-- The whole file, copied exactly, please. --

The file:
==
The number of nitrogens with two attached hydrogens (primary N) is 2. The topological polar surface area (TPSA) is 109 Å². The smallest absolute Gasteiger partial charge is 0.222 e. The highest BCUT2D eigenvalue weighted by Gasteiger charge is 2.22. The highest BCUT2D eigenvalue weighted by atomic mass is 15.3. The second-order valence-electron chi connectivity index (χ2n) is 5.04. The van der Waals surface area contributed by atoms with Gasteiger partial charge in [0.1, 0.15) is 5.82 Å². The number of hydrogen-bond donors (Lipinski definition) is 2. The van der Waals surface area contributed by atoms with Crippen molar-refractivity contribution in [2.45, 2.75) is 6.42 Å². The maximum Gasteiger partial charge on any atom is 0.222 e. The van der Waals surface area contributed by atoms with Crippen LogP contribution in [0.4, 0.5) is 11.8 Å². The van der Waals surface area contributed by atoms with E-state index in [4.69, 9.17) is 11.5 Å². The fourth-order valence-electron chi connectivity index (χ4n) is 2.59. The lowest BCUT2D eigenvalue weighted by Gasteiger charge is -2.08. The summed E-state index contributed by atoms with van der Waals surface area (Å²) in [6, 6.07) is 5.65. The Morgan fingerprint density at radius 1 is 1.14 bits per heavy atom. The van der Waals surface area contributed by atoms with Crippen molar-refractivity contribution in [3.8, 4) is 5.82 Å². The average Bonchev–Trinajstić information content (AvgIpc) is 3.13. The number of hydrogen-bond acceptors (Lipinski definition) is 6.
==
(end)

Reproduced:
The number of nitrogens with two attached hydrogens (primary N) is 2. The topological polar surface area (TPSA) is 109 Å². The smallest absolute Gasteiger partial charge is 0.222 e. The highest BCUT2D eigenvalue weighted by Gasteiger charge is 2.22. The highest BCUT2D eigenvalue weighted by atomic mass is 15.3. The second-order valence-electron chi connectivity index (χ2n) is 5.04. The van der Waals surface area contributed by atoms with Gasteiger partial charge in [0.1, 0.15) is 5.82 Å². The number of hydrogen-bond donors (Lipinski definition) is 2. The van der Waals surface area contributed by atoms with Crippen molar-refractivity contribution in [2.45, 2.75) is 6.42 Å². The maximum Gasteiger partial charge on any atom is 0.222 e. The van der Waals surface area contributed by atoms with Crippen LogP contribution in [0.4, 0.5) is 11.8 Å². The van der Waals surface area contributed by atoms with E-state index in [4.69, 9.17) is 11.5 Å². The fourth-order valence-electron chi connectivity index (χ4n) is 2.59. The lowest BCUT2D eigenvalue weighted by Gasteiger charge is -2.08. The summed E-state index contributed by atoms with van der Waals surface area (Å²) in [6, 6.07) is 5.65. The Morgan fingerprint density at radius 1 is 1.14 bits per heavy atom. The van der Waals surface area contributed by atoms with Crippen molar-refractivity contribution in [3.8, 4) is 5.82 Å². The average Bonchev–Trinajstić information content (AvgIpc) is 3.13. The number of hydrogen-bond acceptors (Lipinski definition) is 6.